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Sunday, 21 October, 2018

Hills hail progress but Australia puts them in the red

William Hill chief executive Philip Bowcock
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William Hill's troubles in Australia pushed them into a loss in 2017 but chief executive Philip Bowcock said on Friday the firm was making good progress as they released their final results for the year.

The company's Australian arm is the subject of a strategic review as it struggles in the face of increased taxation and tougher regulation.

The decision to write down the value of the Australian business by £238 million helped the bookmaker to a pre-tax loss of £74.6m in 2017 compared with a profit of £181.3m the previous year.

However, group net revenue grew seven per cent to £1.71 billion while adjusted operating profit was up 11 per cent to £291.3m thanks to strong growth online and in the US.

"I think the business has made good progress and is in a different place to where we were 18 months ago," said Bowcock.

The strategic review of Australia is expected to be completed by the middle of the year, with a sale one possible outcome.

Bowcock said: "We as a company and a board need to go through the appropriate processes and procedures and will then update the market as necessary."

The company said it faced two major issues in the coming months, the government's decision on FOBT stakes and the verdict of the US Supreme Court which could possibly open up legalised sports betting in America.

FOBT concerns

On FOBTs, Bowcock said: "It doesn't just affect us but it affects people in racing as well. This idea that there will be a direct substitution of people who no longer stake on FOBTs straight into over-the-counter horseracing is not true.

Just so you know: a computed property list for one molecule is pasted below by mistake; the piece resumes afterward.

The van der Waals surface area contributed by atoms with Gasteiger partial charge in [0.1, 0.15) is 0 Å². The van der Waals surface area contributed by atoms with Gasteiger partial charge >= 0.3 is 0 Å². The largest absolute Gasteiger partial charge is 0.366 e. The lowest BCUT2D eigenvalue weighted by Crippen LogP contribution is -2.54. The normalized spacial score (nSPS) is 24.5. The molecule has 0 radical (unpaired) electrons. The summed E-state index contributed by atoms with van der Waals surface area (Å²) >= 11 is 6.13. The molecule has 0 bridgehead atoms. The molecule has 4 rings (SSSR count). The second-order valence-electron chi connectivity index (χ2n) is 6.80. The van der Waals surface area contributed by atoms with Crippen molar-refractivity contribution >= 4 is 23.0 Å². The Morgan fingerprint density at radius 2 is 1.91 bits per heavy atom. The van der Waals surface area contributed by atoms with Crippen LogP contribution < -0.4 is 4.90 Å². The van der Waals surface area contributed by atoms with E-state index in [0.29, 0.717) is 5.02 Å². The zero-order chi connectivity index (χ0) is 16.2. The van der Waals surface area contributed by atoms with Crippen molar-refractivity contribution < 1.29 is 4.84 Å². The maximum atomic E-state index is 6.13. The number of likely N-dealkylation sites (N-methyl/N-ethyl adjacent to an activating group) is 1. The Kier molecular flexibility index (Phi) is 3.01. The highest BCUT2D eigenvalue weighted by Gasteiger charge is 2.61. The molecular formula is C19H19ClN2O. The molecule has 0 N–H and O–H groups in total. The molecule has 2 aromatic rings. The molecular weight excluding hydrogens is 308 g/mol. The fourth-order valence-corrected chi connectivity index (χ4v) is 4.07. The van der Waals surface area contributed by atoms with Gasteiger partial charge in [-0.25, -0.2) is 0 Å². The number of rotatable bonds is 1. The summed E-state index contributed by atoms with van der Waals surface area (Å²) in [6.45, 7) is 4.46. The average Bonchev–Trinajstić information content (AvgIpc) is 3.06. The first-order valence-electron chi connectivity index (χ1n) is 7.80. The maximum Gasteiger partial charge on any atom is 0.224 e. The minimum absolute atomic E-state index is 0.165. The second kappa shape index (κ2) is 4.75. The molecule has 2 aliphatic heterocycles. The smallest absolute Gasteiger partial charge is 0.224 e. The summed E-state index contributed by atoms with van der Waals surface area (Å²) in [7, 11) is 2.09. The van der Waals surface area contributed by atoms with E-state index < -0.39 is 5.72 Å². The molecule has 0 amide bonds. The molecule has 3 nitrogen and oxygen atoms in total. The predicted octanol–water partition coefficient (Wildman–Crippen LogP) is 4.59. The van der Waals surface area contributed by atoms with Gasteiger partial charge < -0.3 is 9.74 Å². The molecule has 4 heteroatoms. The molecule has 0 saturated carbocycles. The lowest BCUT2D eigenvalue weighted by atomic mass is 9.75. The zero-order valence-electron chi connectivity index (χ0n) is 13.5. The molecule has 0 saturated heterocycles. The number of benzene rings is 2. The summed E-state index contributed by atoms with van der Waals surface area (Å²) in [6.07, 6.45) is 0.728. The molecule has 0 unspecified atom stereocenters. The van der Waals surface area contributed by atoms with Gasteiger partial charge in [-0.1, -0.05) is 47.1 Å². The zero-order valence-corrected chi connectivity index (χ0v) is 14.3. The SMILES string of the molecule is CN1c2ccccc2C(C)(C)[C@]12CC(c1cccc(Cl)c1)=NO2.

"With people who play on the machines who then bet on sports, 95 per cent of their bets are on football.

"The important message is we want to assist government on problem gambling but work with them to come up with the right solution."

Bowcock said he did not think a £2 stake was a "done deal", adding: "If people think we don't need to say anything because it won't be £2 as it doesn't make sense, I think that's putting your head in the sand.

"And if they think if it's £2 it won't affect betting and horseracing, I think they're putting their head in the sand as well."

US opportunity

Bowcock said William Hill was in a "great position" in the US where a decision on whether the widespread ban on sports betting will be lifted is expected in the next few months.

"We are the largest regulated licensed sports betting operation in the US and we have nearly 30 per cent of the Nevada market," Bowcock said, "so the right thing for us to do is to make sure we are prepared for regulation if it happens."

The US will be a key focus for Hills' former online managing director Crispin Nieboer, who is to become group corporate development director.

Hills have also recruited Ulrik Bengtsson, the former president and chief executive of Scandinavian operator Betsson Group, to the new role of chief digital officer.

William Hill have had a difficult month on the regulatory front, having been the subject of a Competition and Markets Authority investigation into terms and conditions and being hit by a £6.2m penalty from the Gambling Commission for breaching anti-money laundering and social responsibility regulations.

Bowcock said: "I think the transformation we have undergone has looked not just at costs and revenue but has also looked at how we do things – do we do things in the right way for our customers and do we treat our customers and all our stakeholders responsibly?

"It is incumbent on us to make sure we do that."

The results went down well with analysts at Goodbody, who said in a note: "There is no doubt the business is in much better shape than it has been in the past two years."

William Hill shares closed on Friday up 2.4p at 333.5p.


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I think the business has made good progress and the business is in a different place to where we were 18 months ago
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